THE BEER BEAT: A Pints & Union preview video at New Albany Social … plus the new Falls City taproom and a Michael “Beer Hunter” Jackson birthday greeting.

Kelly and Joe. This is not a link.

Joe Phillips did a live Facebook video earlier today at Pints & Union, courtesy of Kelly Winslow and her New Albany Social juggernaut. Embedding seems a challenge, so here’s New Albany Social video link — as well as a couple of interior shots (below) from when I ambled past this morning and chatted for a bit with Resch’s crew.

Joe says it all, which means I can turn to beer news from Louisville, courtesy of Kevin Gibson at Insider Louisville.

Falls City Brewing set to open new brewery, taproom on Friday

Falls City Brewing Co. announced today it will open its new brewery and taproom on Friday, March 30. The newly renovated facility will be dedicated in a ribbon-cutting ceremony with Mayor Greg Fischer at 11 a.m. that day.

The new complex, which was built nearly a century ago, is located at 901 E. Liberty St. — in the NuLu/Phoenix Hill neighborhood — and features a seven-barrel brewhouse set in a roughly 5,100-square-foot space, as well as a taproom area that is nearly 4,000 square feet, and an outdoor beer garden that tops 3,000 square feet. For the last several years, Falls City had been part of the Over the 9/Old 502 Winery complex on 10th Street near Portland …

In closing, today would have been the legendary beer writer Michael Jackson’s 76th birthday (he died in 2007). I can say without a shade of exaggeration that if not for Jackson, I probably wouldn’t be in the position of shepherding Joe’s beer program at Pints & Union.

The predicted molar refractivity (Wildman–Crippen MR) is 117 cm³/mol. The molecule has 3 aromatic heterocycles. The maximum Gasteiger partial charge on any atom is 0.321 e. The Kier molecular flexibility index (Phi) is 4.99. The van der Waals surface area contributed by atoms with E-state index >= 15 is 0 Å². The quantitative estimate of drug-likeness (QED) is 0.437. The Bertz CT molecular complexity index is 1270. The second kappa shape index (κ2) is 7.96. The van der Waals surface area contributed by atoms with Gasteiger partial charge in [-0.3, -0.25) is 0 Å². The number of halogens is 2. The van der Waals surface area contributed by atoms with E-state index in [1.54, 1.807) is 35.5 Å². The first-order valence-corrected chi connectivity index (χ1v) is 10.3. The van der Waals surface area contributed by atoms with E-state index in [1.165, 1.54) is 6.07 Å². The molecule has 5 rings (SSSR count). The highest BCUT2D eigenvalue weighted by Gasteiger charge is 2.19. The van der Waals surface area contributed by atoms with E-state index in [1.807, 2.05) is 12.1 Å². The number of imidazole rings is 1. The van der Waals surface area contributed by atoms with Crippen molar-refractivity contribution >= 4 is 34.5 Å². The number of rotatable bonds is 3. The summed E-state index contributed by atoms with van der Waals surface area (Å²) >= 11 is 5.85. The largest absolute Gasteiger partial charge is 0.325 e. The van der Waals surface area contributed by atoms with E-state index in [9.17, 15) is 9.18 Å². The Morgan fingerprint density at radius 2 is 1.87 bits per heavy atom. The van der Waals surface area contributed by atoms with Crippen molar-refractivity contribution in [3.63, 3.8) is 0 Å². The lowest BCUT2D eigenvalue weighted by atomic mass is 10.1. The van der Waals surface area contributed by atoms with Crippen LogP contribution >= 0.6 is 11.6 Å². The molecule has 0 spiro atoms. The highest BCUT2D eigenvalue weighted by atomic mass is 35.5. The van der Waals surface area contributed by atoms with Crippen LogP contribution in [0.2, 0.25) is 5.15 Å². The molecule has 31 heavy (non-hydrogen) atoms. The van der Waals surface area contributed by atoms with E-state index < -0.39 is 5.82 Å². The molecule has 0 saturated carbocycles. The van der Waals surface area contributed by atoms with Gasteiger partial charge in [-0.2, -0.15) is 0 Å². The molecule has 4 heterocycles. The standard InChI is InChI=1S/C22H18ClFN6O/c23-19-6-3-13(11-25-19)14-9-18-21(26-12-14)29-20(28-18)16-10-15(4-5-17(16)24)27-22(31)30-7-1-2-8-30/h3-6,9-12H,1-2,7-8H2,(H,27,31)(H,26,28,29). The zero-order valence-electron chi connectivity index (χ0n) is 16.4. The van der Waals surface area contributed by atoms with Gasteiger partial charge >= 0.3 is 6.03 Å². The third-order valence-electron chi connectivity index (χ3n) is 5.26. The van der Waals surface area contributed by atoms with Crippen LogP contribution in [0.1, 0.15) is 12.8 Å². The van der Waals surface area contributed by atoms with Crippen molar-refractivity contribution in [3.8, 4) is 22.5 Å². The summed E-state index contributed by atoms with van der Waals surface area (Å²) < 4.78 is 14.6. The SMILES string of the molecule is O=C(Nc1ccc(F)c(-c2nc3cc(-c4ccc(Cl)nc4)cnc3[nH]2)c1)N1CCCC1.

For more, this story from last year. My misplaced copy of the Beer Hunter’s first great book recently turned up, and I’m absorbing some timeless wisdom.

THE BEER BEAT: Michael “Beer Hunter” Jackson’s epochal book at 40, his 1994 visit to Louisville, and the color red.

Ironically, given the book’s influence on me, I seem to have lost my copy of it. But no matter. As the years pass, it’s ever clearer to me that Michael Jackson’s World Guide to Beer perfectly captured the beer world at a crossroads between old and new.

Furthermore, having been inspired by the text, I had the first-hand opportunity to experience the historic European side of this tableau before modernity began to alter it irrevocably, then to apply all these lessons at my own pub to what became the American beer renaissance.

I’ve been very fortunate in these instances, and I was even more fortunate to meet the man himself …